Waste & Recycling


Canadians eh-OK with energy-from-waste trend

The trend toward EFW technologies is a national phenomenon, with a range of plants and equipment under consideration from Prince Edward Island to Vancouver Island


Two thirds of Canadians have a favourable impression of energy-from-waste (EFW) technologies, a new poll commissioned by the Canadian Plastics Industry Association has found.

The EFW market has shown robust potential over the past eight years, growing by 200 per cent from just four operating plants in 2006 to 12 facilities in an advanced stage of approval or construction by summer 2014.

The spring 2014 poll helps paint a fuller picture of how Canadians are feeling about the expansion of the EFW industry.

“These polling results help us to understand the perceptions of the Canadian public when it comes to managing unrecyclable plastics” states Krista Friesen, VP of sustainability at the Canadian Plastics Industry Association. “While we are very committed to building the infrastructure to collect and recycle all types of plastics, we know there is a certain percentage of the material that is unrecyclable due to contamination or lack of mechanical technology. For those materials, we believe that alternative technologies which allow for energy recovery have an important role to play in Canada’s waste hierarchy.”

Across the EFW technologies, gasification and feedstock recycling received the most positive support from the more than 1,000 poll respondents, at 60 per cent, followed by solid recovery fuel at 59 per cent. Even mass burn combustion achieved 50 per cent support. Moreover, EFW as an energy source merits a higher overall impression than other power sources. Seven in 10 (or 69 per cent) said they had a warm or favourable impression of EFW, while natural gas trailed at 59 per cent, with oil at 37 per cent, nuclear at 34 per cent, and coal at just 19 per cent. Only solar at 90 per cent and wind at 75 per cent ranked higher.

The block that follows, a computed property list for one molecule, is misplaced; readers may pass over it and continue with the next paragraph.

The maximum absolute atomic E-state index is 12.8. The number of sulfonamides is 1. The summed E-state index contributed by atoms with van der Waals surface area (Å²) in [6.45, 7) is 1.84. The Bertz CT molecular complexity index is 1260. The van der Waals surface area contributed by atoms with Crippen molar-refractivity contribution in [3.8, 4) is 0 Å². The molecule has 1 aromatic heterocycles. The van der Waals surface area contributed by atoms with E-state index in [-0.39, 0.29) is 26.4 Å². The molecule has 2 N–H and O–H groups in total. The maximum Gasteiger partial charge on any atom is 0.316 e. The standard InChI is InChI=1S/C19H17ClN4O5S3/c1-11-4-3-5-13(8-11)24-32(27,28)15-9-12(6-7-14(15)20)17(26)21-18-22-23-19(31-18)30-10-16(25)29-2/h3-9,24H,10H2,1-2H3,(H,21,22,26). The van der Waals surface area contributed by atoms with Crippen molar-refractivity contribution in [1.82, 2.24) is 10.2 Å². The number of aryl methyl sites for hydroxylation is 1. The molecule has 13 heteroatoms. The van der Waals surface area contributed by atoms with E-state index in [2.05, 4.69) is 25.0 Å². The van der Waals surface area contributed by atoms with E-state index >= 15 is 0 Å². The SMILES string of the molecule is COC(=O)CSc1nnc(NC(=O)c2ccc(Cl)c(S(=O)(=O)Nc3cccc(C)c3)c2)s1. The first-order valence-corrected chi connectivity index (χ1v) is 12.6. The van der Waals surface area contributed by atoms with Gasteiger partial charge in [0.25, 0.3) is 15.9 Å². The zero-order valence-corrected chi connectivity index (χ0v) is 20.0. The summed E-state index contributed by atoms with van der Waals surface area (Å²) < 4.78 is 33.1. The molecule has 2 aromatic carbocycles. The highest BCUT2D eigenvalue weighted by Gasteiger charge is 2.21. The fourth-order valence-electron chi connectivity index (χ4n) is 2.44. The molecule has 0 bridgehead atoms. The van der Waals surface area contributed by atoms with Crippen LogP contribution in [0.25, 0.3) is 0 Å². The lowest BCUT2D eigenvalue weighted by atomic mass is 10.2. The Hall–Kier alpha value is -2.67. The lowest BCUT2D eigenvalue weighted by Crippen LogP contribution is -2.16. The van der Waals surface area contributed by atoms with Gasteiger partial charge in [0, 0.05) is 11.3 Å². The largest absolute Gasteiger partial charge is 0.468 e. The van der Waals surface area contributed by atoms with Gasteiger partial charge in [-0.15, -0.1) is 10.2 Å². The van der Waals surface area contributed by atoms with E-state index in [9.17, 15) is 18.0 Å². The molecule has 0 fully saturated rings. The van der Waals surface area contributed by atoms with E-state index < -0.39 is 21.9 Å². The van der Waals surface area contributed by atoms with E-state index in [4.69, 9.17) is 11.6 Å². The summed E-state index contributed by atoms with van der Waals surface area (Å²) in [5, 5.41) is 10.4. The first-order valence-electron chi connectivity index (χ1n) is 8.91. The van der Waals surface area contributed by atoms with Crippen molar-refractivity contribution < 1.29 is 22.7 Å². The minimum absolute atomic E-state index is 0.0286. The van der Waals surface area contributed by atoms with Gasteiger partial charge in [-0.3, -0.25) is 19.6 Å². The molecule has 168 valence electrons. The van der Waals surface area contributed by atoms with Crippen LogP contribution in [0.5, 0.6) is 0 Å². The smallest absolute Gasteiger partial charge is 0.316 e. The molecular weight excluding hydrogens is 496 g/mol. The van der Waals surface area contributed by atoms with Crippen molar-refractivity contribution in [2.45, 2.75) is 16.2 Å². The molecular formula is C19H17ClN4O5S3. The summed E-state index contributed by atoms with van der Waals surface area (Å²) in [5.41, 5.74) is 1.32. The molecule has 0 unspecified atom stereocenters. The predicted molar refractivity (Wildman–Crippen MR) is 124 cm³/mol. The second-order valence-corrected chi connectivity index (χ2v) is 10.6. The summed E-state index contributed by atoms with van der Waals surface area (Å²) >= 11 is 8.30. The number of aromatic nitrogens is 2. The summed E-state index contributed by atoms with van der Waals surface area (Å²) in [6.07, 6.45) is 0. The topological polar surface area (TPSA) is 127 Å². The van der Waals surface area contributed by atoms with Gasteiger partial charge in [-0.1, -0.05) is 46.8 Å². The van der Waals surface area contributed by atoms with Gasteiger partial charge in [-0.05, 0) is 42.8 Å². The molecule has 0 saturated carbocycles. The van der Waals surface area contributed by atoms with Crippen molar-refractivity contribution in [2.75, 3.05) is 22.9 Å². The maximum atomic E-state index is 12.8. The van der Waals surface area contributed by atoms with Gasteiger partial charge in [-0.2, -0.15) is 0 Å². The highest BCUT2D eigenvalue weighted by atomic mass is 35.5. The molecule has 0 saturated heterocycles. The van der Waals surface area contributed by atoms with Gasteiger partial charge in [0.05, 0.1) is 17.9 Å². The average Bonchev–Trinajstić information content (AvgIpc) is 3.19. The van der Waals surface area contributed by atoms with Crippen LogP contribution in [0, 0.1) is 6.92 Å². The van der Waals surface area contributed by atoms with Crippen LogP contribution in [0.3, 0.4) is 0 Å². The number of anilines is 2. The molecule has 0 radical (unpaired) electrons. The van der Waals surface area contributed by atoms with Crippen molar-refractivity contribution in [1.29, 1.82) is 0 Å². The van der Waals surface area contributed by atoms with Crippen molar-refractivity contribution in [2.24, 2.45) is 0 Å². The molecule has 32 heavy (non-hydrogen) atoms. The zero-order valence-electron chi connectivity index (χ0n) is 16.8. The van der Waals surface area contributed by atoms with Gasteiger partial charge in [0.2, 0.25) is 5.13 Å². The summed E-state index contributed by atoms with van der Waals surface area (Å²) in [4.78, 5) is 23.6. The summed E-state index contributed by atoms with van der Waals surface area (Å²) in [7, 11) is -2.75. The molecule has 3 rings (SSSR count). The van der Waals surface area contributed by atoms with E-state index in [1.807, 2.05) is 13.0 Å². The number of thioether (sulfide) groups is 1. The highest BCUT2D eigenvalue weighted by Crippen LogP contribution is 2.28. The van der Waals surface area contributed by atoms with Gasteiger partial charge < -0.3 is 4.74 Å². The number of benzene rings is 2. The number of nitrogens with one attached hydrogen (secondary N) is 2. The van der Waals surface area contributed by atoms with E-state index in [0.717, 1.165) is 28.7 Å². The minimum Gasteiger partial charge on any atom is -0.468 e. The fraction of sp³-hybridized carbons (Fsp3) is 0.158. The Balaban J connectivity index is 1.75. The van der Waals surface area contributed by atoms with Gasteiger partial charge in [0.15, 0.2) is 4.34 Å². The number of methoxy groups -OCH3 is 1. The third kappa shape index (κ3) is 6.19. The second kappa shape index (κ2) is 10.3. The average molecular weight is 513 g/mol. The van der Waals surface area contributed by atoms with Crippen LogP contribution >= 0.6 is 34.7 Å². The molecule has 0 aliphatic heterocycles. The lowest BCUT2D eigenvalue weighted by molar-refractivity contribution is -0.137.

The trend toward EFW technologies is a national phenomenon, with a range of plants and equipment under consideration from Prince Edward Island to Vancouver Island. The trend continues independent of size, with investigations underway in communities as diverse as Port Hope, Ontario and Vancouver, British Columbia.

There are not as many installations as Europe (300+) or the U.S. (80+), but the growth curve is notably more dynamic.

Picture-152When it comes to feedstock, an overwhelming 89 per cent of the Canadians polled prefer that non-recyclable plastics go to an EFW facility rather than landfill. This support holds steady across both geography, ranging from a “low” of 85 per cent in Quebec, rising to 87 per cent in BC, 88 per cent in Alberta, 90 per cent in Ontario, 92 per cent in Atlantic Canada, and 94 per cent in Manitoba and Saskatchewan.

Treating non-recyclable plastics in an EFW plant as opposed to going to a landfill has solid support in all age groups, ranging from a “low” of 86 per cent among the 65+ set to 94 per cent among those aged 55-64. Eighty-nine percent (89 per cent) of young people (ages 18-34) see EFW as a preferred option.

Additionally, there is solid support for EFW from both sexes. Women are more likely than men to say they would prefer non-recyclable plastics go to an EFW facility, with 86 per cent support among men and 91 per cent among women.

Canadians also understand that these strong opinions come with consequences. Sixty-three per cent of respondents indicated they would support the use of EFW in their immediate community, which shows considerable commitment to the technology.

The Canadian Plastics Industry Association is the national voice of Canada’s plastics industry, representing the interests of processors, material suppliers, equipment manufacturers and brand owners across the country.

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